After screening of thousands of corn accessions they had a lucky break and the opaque-2 mutant also named high lysine corn was found by Dr E.T. Mertz. The discovery was followed by lots of research conducted by different teams, especially in the U.S.  and Latin America. The research was on verification of the nutritional value for small animals and studies of chemical composition.  They also worked on breeding of the mutant into hybrid corn and development of chemical screening methods that could be used in selection in a breeding scheme.

One team supported by the Rockefeller Foundation in Colombia conducted research on the nutritional value of diets with high lysine corn to correct malnutrition on infants. The results were outstanding. This corn had a nutritional value similar to milk and eggs and it was easily digestible. The research continued and innovative seed companies started their own breeding programs. High lysine hybrids enter the market, in the U.S. for animal feed, especially pigs. Over time high lysine enthusiasm faded out because of a change in the price of soybean protein, used as protein supplement. There was also the constant pressure of quantity versus quality in the mind of farmers and other players in the farm scheme. In the current market there are two forces at play: one is quantity production promoted by commercial farming and quality and sustainability, promoted by the family farming and the interest of people about food, health and what comes to the table.

What is our message?
The discovery of high lysine corn in 1963 redefined the value of corn as a valuable ingredient in the formulation of food and feed.  High lysine corn can be used in the masa industry to make nutritious tortillas for direct consumption or as part of a meal with other high protein ingredients, meats, and vegetables and legumes such as beans. High lysine corn can also be used as a flour product for baking and in food formulations.  High lysine can be used in a feed ration for pigs and poultry lowering the need of soybean oil meal as the source of protein supplement. High lysine is also used as silage for feeding cattle and dairy. For silage, high lysine corn has a dual advantage, one is the high quality protein and the other is the high digestibility of the starch. The product is also very palatable.

Genetic Enterprises International has developed three high lysine hybrids with different maturities for grain or silage.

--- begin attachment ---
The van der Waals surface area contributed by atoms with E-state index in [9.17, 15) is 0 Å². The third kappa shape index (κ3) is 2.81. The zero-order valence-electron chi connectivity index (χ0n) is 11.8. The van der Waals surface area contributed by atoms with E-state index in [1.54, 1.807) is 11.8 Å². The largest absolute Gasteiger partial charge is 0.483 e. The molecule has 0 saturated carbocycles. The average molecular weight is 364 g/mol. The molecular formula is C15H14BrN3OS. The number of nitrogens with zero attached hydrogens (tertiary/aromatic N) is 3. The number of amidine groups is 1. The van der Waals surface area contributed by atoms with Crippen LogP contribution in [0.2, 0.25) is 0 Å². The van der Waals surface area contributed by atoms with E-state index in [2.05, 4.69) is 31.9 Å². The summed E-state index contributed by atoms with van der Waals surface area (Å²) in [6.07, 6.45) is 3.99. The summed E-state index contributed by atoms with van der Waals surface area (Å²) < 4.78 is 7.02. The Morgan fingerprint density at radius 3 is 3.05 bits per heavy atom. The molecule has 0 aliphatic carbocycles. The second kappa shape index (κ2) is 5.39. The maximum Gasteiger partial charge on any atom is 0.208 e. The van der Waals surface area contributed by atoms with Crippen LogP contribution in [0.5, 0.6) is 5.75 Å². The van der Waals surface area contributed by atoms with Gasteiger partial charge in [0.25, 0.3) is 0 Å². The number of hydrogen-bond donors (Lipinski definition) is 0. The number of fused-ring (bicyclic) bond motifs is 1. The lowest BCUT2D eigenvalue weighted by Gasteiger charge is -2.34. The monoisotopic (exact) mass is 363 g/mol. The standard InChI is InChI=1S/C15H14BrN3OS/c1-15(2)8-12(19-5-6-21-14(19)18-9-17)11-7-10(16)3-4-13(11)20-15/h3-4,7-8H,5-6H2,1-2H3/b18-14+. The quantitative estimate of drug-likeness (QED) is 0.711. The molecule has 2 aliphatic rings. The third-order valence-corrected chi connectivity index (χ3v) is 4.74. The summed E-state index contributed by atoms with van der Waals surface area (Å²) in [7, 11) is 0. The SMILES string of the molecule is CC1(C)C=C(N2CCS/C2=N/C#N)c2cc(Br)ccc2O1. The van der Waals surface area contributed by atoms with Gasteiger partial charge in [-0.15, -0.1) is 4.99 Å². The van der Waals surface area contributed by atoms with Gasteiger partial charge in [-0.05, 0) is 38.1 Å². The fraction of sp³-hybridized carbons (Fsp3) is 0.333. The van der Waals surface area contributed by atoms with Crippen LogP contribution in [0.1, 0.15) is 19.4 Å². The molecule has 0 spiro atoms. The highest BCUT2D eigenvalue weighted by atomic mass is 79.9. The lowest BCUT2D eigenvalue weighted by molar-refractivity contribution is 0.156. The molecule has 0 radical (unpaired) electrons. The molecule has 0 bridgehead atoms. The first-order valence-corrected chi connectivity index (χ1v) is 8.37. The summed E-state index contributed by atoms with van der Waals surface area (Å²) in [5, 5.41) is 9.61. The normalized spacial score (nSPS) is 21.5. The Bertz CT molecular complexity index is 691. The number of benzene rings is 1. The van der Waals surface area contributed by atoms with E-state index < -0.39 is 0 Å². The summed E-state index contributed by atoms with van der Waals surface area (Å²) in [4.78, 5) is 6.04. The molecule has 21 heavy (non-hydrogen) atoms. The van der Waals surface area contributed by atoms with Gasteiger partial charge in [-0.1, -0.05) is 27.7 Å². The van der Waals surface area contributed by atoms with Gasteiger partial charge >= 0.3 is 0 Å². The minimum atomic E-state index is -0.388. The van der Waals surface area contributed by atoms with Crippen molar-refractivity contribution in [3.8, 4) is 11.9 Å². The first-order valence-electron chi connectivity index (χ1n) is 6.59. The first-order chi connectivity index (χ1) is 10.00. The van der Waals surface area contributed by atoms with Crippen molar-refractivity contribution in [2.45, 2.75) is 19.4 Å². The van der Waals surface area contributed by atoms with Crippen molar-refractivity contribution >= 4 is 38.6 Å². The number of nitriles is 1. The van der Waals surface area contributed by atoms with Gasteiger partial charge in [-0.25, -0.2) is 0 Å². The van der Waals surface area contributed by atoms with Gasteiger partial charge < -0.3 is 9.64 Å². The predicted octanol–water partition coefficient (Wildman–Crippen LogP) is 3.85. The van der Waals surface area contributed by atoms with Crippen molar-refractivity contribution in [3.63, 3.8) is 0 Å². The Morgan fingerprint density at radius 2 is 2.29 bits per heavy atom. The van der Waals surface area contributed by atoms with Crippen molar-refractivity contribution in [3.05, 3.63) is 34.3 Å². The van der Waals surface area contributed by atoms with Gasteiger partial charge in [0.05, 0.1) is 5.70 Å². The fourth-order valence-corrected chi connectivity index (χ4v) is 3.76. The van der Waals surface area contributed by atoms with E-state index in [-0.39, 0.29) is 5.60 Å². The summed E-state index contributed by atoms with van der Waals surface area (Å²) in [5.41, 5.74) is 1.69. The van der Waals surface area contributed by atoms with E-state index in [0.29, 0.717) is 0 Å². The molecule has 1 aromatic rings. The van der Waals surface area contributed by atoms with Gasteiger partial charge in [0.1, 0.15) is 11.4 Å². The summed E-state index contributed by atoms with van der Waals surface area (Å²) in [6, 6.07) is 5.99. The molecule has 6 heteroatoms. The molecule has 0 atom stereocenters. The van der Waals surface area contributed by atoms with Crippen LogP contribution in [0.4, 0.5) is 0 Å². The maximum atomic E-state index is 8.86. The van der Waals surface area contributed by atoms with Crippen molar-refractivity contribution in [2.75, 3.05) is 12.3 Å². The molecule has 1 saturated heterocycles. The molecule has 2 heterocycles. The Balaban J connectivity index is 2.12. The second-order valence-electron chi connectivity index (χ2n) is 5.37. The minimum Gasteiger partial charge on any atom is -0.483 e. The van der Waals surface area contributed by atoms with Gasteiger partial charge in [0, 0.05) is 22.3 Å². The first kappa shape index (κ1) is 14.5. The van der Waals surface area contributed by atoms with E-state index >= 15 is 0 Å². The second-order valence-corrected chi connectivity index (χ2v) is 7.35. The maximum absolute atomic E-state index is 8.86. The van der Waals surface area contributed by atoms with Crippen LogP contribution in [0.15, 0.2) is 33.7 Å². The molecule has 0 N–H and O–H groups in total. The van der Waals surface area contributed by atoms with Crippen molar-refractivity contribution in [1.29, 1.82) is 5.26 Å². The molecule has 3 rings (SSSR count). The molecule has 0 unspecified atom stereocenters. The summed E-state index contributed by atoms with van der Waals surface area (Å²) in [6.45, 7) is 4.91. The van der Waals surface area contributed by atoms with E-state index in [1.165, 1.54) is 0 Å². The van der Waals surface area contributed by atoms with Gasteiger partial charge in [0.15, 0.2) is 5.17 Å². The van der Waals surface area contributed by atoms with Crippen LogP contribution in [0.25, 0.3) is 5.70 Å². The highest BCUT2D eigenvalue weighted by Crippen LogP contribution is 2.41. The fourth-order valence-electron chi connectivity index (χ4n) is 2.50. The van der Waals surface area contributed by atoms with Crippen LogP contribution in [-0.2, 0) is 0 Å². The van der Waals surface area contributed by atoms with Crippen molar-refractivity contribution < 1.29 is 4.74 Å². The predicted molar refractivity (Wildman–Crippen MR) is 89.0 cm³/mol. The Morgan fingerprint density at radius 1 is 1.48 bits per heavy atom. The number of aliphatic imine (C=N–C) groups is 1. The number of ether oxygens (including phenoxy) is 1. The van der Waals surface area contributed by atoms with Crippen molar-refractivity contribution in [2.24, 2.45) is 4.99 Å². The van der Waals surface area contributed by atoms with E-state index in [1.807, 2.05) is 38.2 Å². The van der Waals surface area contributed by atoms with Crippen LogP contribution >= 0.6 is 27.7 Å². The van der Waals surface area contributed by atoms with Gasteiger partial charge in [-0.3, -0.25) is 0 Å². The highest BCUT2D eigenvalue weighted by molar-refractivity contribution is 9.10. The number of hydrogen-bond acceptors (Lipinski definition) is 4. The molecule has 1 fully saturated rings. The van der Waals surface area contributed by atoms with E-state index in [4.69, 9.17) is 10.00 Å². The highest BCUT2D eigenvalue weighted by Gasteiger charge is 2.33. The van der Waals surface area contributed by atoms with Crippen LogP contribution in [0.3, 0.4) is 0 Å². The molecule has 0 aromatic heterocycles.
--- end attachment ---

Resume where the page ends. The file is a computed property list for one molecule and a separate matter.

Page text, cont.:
GEI 9887 lys RM 95 introduced in 2017, GEI 101 lys RM 108, our first high lysine hybrid and GEI 114 lys 114 currently in production.  There has been lots of interest in these products in the silage industry because of the high digestibility of the starch which makes a better use of the grain in the silage and the overall contribution to a higher milk production. The three high lysine hybrids will cover the maturities areas from central Minnesota to southern Iowa and along the maturity belts between RM 95- RM 114.

High lysine hybrids used for grain are part of a grain for livestock production contributing to a better on the farm production and integration and long term sustainability.

Recipe: Corn & Apricot Muffins with Orange Essence

We are always on the lookout for recipes using cornmeal or corn flour.  This one is a keeper – taken from a King Arthur Flour cookbook!  It’s a little more involved but worth the effort.

Corn and apricot muffins with orange essence

Heat oven to 400°
Grease a 12 muffin tin (I ended up needing a tin for 6 more)

ORANGE SUGAR FOR TOPPING
2/3 cup sugar
1 ½ tsp. grated orange zest
Process in a food processor about 10 seconds, set aside

BATTER
1 ½ cups dried apricots, chopped fine
½ cup orange juice

Combine in a microwave safe bowl, cover with plastic wrap.  Poke holes for steam vents and microwave on high about 1 minute.  Let stand until apricots are softened and plump.

2 cups flour
1 cup yellow cornmeal  (I used high carotene (GEI 2318) cornmeal from Early Morning Harvest)
1 ½ tsp baking powder
1 tsp baking soda
½ tsp salt
¾ cup sour cream
½ cup whole milk
½ cup sugar
¼ cup packed dark brown sugar
1 stick unsalted butter, melted and cooled
2 large eggs
½ tsp. grated orange zest

Mix all together and dust the muffins with the orange sugar.  Bake for 18-20 minutes.
ENJOY!